By JENNA SUNDEL
The Montclarion

Montclair State University has announced students with religious exemptions to its coronavirus vaccine mandate will no longer be allowed to live on campus starting this summer.

Several students with religious exemptions are expressing their dissatisfaction with the new policy. Jared Vigil, a senior molecular biology major, said he has a religious exemption because he disagrees with the use of aborted fetal cells during the testing or development and production of COVID-19 vaccines. He views the policy as religious discrimination.

“There really is no other way to put it,” Vigil said. “It specifically targets people with religious exemptions in an attempt to further coerce my fellow classmates with religious faiths.”

Vigil remains hopeful that students with religious exemptions will be able to convince the university to amend the restriction.

“Religious persecution has happened plenty of times throughout history and I hope this can be another time where we as a religious community may prevail,” Vigil said.

In an Instagram poll of 136 participants by The Montclarion, 40% were in favor of the new rule, while 60% were not in favor.

Andrew Mees, the university spokesperson, said the policy is not religious discrimination.

“We are committed to being an inclusive community where all members feel able and secure enough to practice their faith, and nothing in this policy precludes any community member from doing so,” Mees said.

Mees also described the university's reasoning for its policy.

“Previously, we were allowing students who didn’t have a COVID-19 vaccination to live on campus but required them to occupy a single room — often by converting a double to a single,” Mees said. “Now, as demand for housing has increased, the university needs to make more space available. In accordance with the Americans with Disabilities Act, students who qualify for a medical exemption can reside on campus in the fall and will be assigned single rooms. There is no such legislation that applies to individuals with religious exemptions.”

Mees said students living on campus must have all required immunizations, including for coronavirus, unless they have medical exemptions in order to protect public health.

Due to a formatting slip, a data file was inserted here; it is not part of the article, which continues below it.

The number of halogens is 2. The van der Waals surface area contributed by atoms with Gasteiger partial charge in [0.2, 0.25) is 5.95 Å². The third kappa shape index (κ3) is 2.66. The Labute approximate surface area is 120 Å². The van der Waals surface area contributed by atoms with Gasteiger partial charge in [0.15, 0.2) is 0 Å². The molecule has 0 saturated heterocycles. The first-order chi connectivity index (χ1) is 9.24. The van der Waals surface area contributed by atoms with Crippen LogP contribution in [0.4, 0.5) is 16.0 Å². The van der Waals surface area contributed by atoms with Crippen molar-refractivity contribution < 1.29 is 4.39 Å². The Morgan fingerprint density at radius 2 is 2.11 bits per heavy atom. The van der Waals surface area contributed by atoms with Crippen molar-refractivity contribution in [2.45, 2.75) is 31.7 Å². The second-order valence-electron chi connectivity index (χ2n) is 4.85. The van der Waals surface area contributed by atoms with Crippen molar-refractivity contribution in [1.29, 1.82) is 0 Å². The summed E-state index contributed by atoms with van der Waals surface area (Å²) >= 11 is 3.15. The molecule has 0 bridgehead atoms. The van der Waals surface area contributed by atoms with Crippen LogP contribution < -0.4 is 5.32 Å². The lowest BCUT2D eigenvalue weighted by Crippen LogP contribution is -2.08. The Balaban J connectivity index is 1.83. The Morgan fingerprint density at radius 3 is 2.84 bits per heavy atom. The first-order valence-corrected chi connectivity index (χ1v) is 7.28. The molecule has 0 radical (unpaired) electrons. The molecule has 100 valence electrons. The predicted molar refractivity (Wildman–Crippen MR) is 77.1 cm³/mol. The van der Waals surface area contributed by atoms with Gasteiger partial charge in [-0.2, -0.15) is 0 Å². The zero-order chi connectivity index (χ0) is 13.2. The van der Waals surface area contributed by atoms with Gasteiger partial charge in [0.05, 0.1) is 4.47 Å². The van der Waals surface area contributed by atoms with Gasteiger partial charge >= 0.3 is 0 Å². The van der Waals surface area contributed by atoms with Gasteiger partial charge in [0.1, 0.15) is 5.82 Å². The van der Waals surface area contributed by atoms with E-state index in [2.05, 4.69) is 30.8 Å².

“While living on campus is a highly desired and positive experience for students, it is a privilege and not a guaranteed right,” Mees said.

He said the restriction will improve the residential experience.

“Because there will be fewer unvaccinated people in the residence halls, we will be able to lift things like the visitation policy and the guest policy, creating a more enjoyable and traditional experience for resident students,” Mees said.

According to Mees, 146 students applied for religious exemptions this semester, and 131 students were granted the exemption. The students who will no longer be able to live on campus represent 1.3% of the residential population.

Marc Hernandez, a junior food system major, said he is indifferent about the new policy. He believes there should be some leeway for religious exemptions, but that some people who simply don’t want the vaccine are taking advantage of the exception.

“I feel like they are ruining it for the people actually have those religious ideals, and I don’t think it's fair to them or the school because the people taking advantage of it are the ones partying and spreading the virus, and getting everyone sick in the dorms,” Hernandez said.

Some other students who received the vaccine sided with those who have religious exemptions.

“I just think it’s so ridiculous that the school is threatening students,” Tammy Cheng, a sophomore psychology major, said. “It’s like making someone choose between [their] religion or a vaccine.

Joshua Almanzar, a junior exercise science major, shared similar sentiments.

“For a campus that talks about inclusivity, that is quite exclusive,” he said. “I’m a person who is still finding my own religion, in all honesty, so I have no problem with anybody else’s religion.”

Nyla White, a sophomore communication and media studies major, said she strongly disagrees with the restriction.

“I feel like that just boils down to basic principles, like that’s just discrimination at that point,” White said.

White added that she does not think the policy will impact campus health and safety.

“If it’s safety that comes into question, well, if you do the stats, I believe that more people on campus are in fact vaccinated,” White said. “And if the vaccination with the booster shots are proving to keep people safe, then the number of people vaccinated with booster shots should outweigh the number of people who have these religious exemptions.”

This article was made available by the Montclarion, the student newspaper at Montclair State University. It has been edited to omit a quote provided anonymously by a student. The original version appears here.